Baby boomers key to growth for consumer product companies – Deloitte
The affluent, aging populations of the developed world represent one of the most likely sources of profitable growth for consumer products companies in the coming years, according to a new report by Deloitte. ‘Global Powers of the Consumer Products Industry’ argues that while developed markets as a whole offer limited opportunities for growth, the “forever young” attitude of the baby boomer generation represents a significant opportunity for innovation to address the specific needs of this consumer segment.
Ira Kalish, director of consumer business for Deloitte Research in the US said: “With the oldest baby boomers turning 65 this year, American companies have responded by creatively overhauling product lines, enlarging typeface and lowering store shelves to cater to and capture market share of a relatively affluent generation.
“Aging populations elsewhere in the world such as the UK, Germany, Japan, and even China and Russia offer similar opportunities and we would expect to see new products being developed for this group. For example, consumer products companies are already leading the way in functional foods to help manage disease, illness, and health and wellness.”
While baby boomers have the potential to become a source of growth for consumer products companies, the report suggests that the biggest single opportunity comes from the emerging middle classes in developing economies, with an estimated 70 million new consumers expected to enter the global middle classes each year.
However, to fully exploit this opportunity, companies must prepare for radical innovation to deliver the right products at price points that are typically well below equivalent products in the developed world.
Lawrence Hutter, global consumer business leader at Deloitte Touche Tohmatsu Limited, said: “The emerging markets will be a laboratory for innovation, as companies adapt and develop new products, services, manufacturing, and marketing techniques to fit the lifestyles and values of their consumers. We can also expect to see more mergers and acquisitions in the Asia Pacific region, especially China, as well as in Latin America, specifically Brazil.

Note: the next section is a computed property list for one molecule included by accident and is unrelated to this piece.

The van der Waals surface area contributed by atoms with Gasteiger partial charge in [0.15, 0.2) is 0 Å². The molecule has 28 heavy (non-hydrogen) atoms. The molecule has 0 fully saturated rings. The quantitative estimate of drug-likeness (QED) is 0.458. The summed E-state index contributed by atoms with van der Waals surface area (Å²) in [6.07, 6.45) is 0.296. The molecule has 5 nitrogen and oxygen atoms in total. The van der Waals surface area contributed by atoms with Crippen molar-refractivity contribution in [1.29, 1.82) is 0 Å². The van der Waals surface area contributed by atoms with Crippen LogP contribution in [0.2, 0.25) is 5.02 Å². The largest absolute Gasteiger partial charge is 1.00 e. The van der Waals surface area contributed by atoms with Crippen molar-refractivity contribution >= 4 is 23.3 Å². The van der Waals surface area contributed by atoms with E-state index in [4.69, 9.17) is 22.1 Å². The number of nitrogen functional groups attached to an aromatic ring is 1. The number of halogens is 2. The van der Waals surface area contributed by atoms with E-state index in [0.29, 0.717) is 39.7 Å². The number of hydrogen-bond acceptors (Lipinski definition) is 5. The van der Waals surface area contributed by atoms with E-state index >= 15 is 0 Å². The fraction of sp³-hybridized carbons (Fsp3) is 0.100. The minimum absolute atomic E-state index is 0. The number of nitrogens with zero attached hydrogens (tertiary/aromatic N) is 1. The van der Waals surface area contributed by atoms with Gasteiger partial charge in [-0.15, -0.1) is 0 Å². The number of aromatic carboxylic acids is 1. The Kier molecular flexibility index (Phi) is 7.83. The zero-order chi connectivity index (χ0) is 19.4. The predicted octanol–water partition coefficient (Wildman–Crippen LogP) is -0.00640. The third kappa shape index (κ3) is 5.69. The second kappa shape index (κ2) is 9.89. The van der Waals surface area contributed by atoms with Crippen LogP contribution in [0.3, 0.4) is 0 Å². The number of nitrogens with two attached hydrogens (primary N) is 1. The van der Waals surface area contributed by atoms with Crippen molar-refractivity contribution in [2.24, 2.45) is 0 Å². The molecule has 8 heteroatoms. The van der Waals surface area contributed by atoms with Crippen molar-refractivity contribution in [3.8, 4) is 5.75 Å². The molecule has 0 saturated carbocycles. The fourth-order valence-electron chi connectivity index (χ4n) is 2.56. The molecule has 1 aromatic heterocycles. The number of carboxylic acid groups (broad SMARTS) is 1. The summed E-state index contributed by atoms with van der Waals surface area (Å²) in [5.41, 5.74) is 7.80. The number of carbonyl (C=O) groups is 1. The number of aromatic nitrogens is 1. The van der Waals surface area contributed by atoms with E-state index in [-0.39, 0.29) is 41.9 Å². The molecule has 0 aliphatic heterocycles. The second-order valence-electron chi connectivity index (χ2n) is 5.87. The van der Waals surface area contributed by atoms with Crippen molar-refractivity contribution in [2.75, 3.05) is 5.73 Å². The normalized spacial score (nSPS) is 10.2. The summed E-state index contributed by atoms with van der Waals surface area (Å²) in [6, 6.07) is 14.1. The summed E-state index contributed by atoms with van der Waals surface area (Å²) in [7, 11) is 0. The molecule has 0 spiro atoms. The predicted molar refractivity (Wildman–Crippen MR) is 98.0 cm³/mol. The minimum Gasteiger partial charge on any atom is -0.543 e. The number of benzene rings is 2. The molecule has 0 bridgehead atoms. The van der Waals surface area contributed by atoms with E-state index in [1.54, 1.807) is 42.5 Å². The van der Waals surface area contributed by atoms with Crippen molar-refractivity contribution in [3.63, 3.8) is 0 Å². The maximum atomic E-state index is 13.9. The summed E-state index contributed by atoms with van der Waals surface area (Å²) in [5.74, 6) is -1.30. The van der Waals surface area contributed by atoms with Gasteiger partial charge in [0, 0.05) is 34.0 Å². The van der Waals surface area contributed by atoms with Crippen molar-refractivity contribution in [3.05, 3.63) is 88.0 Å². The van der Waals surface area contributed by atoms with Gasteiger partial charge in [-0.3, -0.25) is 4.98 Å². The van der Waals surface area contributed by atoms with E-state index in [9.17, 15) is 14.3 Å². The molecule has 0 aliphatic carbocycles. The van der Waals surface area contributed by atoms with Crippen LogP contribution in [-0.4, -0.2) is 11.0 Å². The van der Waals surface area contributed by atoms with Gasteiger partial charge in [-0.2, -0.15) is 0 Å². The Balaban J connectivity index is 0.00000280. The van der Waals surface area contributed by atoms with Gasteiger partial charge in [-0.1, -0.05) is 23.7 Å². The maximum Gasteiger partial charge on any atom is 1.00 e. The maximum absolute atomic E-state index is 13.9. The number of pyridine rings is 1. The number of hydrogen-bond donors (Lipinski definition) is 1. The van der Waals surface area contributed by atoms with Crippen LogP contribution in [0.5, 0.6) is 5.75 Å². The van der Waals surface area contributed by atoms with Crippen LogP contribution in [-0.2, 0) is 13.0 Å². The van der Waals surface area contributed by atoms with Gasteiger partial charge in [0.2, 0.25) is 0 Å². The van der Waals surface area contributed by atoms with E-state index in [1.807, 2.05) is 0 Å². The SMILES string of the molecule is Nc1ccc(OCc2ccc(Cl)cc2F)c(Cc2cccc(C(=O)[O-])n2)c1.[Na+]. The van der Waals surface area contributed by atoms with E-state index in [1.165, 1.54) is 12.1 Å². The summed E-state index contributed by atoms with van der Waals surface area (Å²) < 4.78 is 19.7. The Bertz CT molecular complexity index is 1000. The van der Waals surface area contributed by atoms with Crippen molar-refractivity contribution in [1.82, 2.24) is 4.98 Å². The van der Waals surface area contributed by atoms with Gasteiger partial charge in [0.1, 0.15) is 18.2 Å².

“Those markets continue their fast growth and both foreign and domestic consumer products companies want a part of that opportunity.”
The report, which ranked the world’s largest 250 consumer products companies by global sales, found that 60 per cent suffered falling sales in the most recent financial year. As a group, the top 250 consumer products companies saw a composite sales decline of 1.2 per cent in fiscal year 2009, which encompasses year-ends through to 30 June 2010. While the rate of decline slowed or even reversed for some companies in the fourth quarter, 149 companies in the top 250 experienced negative sales growth for the year as a whole.
However, many companies acted swiftly in this challenging environment to adjust their cost structure in order to maintain or improve profitability. As a result, the composite net profit margin improved for the 215 companies that reported their bottom line results. The fiscal year 2009 net profit margin increased to 6.4 per cent from 5.6 per cent. In stark contrast to the dismal sales results, nearly 90 per cent (193 of the reporting companies) were profitable in 2009 compared with 80 per cent of these companies in 2008.